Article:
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Getting Glasses When You Have ME-related Variable Eyesight

Discussion in 'Lifestyle Management' started by Ysabelle-S, Oct 30, 2017.

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Have you developed problems with blurred or variable eyesight since falling ill with ME?

  1. Yes

    35 vote(s)
    94.6%
  2. No

    0 vote(s)
    0.0%
  3. Not sure

    2 vote(s)
    5.4%
  4. I've developed other eyesight issues

    0 vote(s)
    0.0%
  1. Ysabelle-S

    Ysabelle-S Senior Member (Voting Rights)

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    When I first fell ill with the original virus, my eyesight seemed to coincidentally get worse. I had to go to the optician who prescribed reading glasses that were horrendous to use. The next optician I visited a couple of years later thought they were way too strong for me. But I did have problems with blurred eyesight early on, and it was variable. The second optician a couple of years later also prescribed a pair of glasses I couldn't use. And one of the opticians I saw was very dismissive of the variable eyesight issues in ME, just saying that everyone has variable eyesight. I decided to forget about reading glasses, and fortunately my eyesight improved.

    However, in the longer term, eyesight always deteriorates with age, so at some point I'll need to do something about it. I know some of you have different strengths of reading glasses and you just choose the strength you need at any one time.

    If anyone has anything to contribute on the blurred and/or variable eyesight, feel free to post here. It does seem to be common enough for research to have been done - I think we're supposed to have problems with tracking lines in books, amongst other things.

    Obviously seeing an optician every few years is advisable because it can pick up on other medical issues too.
     
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  2. Trish

    Trish Senior Member (Voting Rights)

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    I seem to have particular problems with eye tests that have got worse over the years, which I think is something about accommodation. As I understand it, that means being able to change the focus of the eyes quickly when moving from close up to distant.

    The effect in eye testing situations is that my eyes can't keep adjusting to the different lenses they stick in front of them in quick succession, so I have to keep asking them to slow down and give me time for my eyes to adjust.

    I have been short sighted and worn glasses for 45 years, and also have astigmatism, so the prescription has to be just right. I've been wearing varifocals for about 20 years, which helps because, to some extent, I can move my head to get the right focus.

    The last time I had my eyes tested, I had it at home - in the UK if you're disabled or over 60 you can get a home test. Even then by the time he was getting near the end I was so shattered I just said yes that's OK, when it wasn't, and had to send the glasses back and ask for a retest (which they did at no extra cost).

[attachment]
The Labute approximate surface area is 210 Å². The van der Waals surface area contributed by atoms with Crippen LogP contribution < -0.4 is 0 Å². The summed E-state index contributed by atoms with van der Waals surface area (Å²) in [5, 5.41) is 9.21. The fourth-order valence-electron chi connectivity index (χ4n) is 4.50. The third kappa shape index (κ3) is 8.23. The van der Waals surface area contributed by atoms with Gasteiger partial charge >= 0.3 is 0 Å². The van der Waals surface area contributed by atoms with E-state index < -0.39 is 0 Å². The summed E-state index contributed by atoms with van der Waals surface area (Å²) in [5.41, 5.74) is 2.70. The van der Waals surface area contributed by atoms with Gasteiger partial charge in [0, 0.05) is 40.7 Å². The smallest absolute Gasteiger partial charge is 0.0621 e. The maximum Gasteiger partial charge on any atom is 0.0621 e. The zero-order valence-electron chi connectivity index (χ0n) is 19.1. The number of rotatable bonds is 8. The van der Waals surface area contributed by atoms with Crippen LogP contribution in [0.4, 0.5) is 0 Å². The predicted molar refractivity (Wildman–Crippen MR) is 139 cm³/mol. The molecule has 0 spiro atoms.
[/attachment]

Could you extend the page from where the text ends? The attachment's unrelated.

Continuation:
The other thing that's happening more recently is that my vision blurs when I'm tired, and on waking I can't focus my eyes to read for several minutes as I used to be able to do.

    All of this could just be natural ageing process and nothing to do with ME!
     
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  3. JCB

    JCB Senior Member (Voting Rights)

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    I've been wearing glasses since I was eight, and they started calling me prof at school. Short sight. Initially I was unusual having the same prescription for each eye and no astigmatism. Both of those things have changed over the years. I don't think this has been significantly affected by ME but getting out little means I am never looking at infinity.

    I had three pairs made up after my last test - close reading, computer 1.5 metres and distance. The latter scarcely get used now and most of the time I wear the middle pair. I am overdue for a new test.

    I didn't get on very well with varifocals but I do appreciate the advantages. The big problem is when reading, especially a newspaper. With reading glasses I can scan the page moving only my eyes, but having only a limited sweet spot in the varifocals I found I had to move my head and that could be tiring when bad. Shortly after I got the varifocals I got new reading glasses as well.
     
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  4. MsUnderstood

    MsUnderstood Established Member (Voting Rights)

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    My vision has changed very little over the years, and with respect to needing glasses for reading, my eyes are more like someone in their 40's than in their 60's. However, accommodation as @Trish described above is a huge problem. If I've read during a long wait before an appointment, everything looks blurry on the way home, and it takes several hours for my vision to return to normal.

    Post ME, blurry vision has always been one of the first indications I've done/am doing too much. I've learned to aggressively rest for up to a week before getting my eyes tested for new lenses. Otherwise, the vision test is inaccurate, and my new glasses a waste of money.

    One thing I have wondered . . . does anyone else experience what my husband calls "ding-dong" eyes? Apparently when looking at him, my eyes rapidly move from side to side -- something he says he's never seen in anyone else. I've certainly never seen it in him (unless he's demonstrating the effect). Although he considers it "cute" and just a part of me, I can't imagine how I must look to others.
     
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  5. Sean

    Sean Senior Member (Voting Rights)

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    Currently trying my first varifocals (aka graded lens).

    Takes a little getting used to, and probably not for everybody, but nice to be able to focus on anything without swapping glasses!

    The main limitation so far is that they are not so great for sustained reading. I still prefer fixed focus for that, especially for printed text. Not that I do much reading anymore.

    The graded ones compensate for the variable focus problem in ME quite well. Though obviously doesn't work as well when the focus is varying by different amounts in each eye, which happens sometimes to me.

    My graded lens are what they call occupational, meaning they cover from reading distance out to about 750mm (bit over an arm's length). But it really needs to go out further to 1000mm (about a yard), maybe a touch more, and I will be getting them changed.